Saturday, January 31, 2009

Not-for-profits, strategy and finance: what they do teach you in Harvard Business Review

Almost anyone who has done a course related to business will have come across some fancy matrix for distinguishing different products in terms of market share, growth and/or profitability. Sadly many of those boxes don’t appear that helpful for the chief execs and boards of charities and others whose business is not-for-profit.

Last month’s Harvard Business Review had an article on Delivering on the Promise of Nonprofits by Jeffrey L Bradach, Thomas J Tierney and Nan Stone. It included the matrix above for developing financial and strategic clarity. It’s not rocket science but it does conceptualise the issues for organisations thinking about new developments as well as existing portfolios.

Friday, January 30, 2009

Three million homes – or not?

On this blog I encouraged people to sign up to the epetition on the Downing Street website urging a re-statement of the three million homes by 2020 target. Does the response do this? I don’t think so. Look at it here.

It’s a pity that the epetition only clocked up just over 2000 signatures. Building affordable homes in sustainable communities and sustaining the flagging construction industry (with new home starts halving last year) are now more important than ever.

Thursday, January 22, 2009

Welcome to short notice inspection?

This year lots of providers of social housing (as we will soon be calling housing associations, ALMOs and council housing departments) will be getting a call from the inspectors. With the completion of the Short Notice Inspection pilots, its time for the real thing.

As SNI involve only a couple of inspectors on site for about three days, inspectors go a lot further. However, the good news from those that have been inspected is that SNI appear to be a step forward. For a start, there isn’t the months of inspection preparation (and distraction). The short, sharp shock of SNI would certainly appear to reduce compliance costs.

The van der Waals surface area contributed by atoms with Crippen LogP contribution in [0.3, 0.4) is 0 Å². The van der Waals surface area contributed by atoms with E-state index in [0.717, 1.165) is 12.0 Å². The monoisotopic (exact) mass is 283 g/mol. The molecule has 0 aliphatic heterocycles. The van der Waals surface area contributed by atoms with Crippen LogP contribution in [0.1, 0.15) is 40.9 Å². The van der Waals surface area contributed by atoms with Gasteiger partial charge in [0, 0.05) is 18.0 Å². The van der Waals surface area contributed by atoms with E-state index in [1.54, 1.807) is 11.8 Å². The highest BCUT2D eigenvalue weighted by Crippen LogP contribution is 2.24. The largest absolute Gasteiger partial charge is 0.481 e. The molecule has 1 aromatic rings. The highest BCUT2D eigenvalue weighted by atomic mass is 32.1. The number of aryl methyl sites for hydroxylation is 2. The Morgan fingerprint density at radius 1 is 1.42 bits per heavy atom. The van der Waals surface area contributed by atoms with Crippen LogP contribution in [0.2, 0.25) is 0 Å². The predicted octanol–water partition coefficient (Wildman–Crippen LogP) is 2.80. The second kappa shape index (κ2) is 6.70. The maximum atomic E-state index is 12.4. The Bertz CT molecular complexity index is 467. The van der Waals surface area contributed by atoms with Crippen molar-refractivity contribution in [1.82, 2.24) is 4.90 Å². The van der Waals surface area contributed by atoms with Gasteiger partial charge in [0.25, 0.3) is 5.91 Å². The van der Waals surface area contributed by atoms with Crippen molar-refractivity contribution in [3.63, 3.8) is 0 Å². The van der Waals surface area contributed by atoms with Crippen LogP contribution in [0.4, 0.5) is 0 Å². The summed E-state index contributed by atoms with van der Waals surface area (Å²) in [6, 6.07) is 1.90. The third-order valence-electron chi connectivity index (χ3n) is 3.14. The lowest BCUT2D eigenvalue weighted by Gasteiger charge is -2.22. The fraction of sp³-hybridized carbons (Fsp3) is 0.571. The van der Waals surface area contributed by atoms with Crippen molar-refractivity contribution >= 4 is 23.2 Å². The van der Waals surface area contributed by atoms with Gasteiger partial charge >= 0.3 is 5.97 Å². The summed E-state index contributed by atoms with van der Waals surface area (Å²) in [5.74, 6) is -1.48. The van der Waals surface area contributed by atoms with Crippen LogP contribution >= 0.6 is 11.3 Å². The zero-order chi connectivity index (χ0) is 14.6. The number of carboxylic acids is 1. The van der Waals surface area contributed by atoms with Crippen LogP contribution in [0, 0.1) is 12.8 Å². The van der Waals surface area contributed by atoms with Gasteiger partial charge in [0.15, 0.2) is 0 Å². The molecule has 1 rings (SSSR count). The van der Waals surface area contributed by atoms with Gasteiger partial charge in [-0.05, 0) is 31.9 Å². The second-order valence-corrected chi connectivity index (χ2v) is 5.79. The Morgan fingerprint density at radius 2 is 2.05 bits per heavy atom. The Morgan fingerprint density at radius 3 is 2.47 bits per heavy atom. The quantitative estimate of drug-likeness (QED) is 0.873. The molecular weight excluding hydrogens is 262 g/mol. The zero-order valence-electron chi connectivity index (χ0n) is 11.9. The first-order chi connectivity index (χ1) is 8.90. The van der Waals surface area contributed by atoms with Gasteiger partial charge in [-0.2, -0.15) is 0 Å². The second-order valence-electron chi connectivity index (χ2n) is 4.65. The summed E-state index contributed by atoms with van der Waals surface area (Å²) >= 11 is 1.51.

Perhaps there might be some more good examples of regulatory reform in 2009. I certainly hope so.

Friday, January 09, 2009

Decisions, risks and Chief Executives

McKinsey have just published the results of a survey of over 2000 executives into decision-making - and what practices are associated with good results.

The survey conformed the value of:

1) Performing sensitivity analysis and creating financial-risk models
2) Including comparable situations from one’s own or the firm’s experience
3) Examining the risks of a project combined with the risks of other projects in the firm’s portfolio
4) Creating a detailed financial model of the decision

This accords with my experience. Far too often I have seen risk analyses that look at each risk in isolation or are hurriedly undertaken as little more than a ritual. (I also think that exit strategies and other contingency planning is even more neglected.)

Interestingly it appears that Chief Executives play a large role in instigating both the most and the least successful decisions. The report suggests that Chief Execs may be more likely than others to gamble on bets with big upsides and downsides - or may be better able to secure approval for such bets. It certainly demonstrates the need for boards to act as an effective challenge to Chief Execs.

Thursday, January 08, 2009

Public libraries as “recession sanctuaries”

As someone with pessimistic tendencies, I do try to look for a bright side. In the case of the credit crunch and recession, it is more challenging. One interesting possibility may be public libraries.

I read on the Freakonomics website that there are signs of a startling revival in the fortunes of libraries in America. Libraries are becoming “recession sanctuaries”. Will we see the same here?

My understanding is that libraries in the UK have been showing a declining trend (in books at least) in recent times. (And tightening public finances will pose a threat to their survival in the near future.)

As public space promoting knowledge and understanding as well as building civil society, any revival of public libraries would be welcome good news.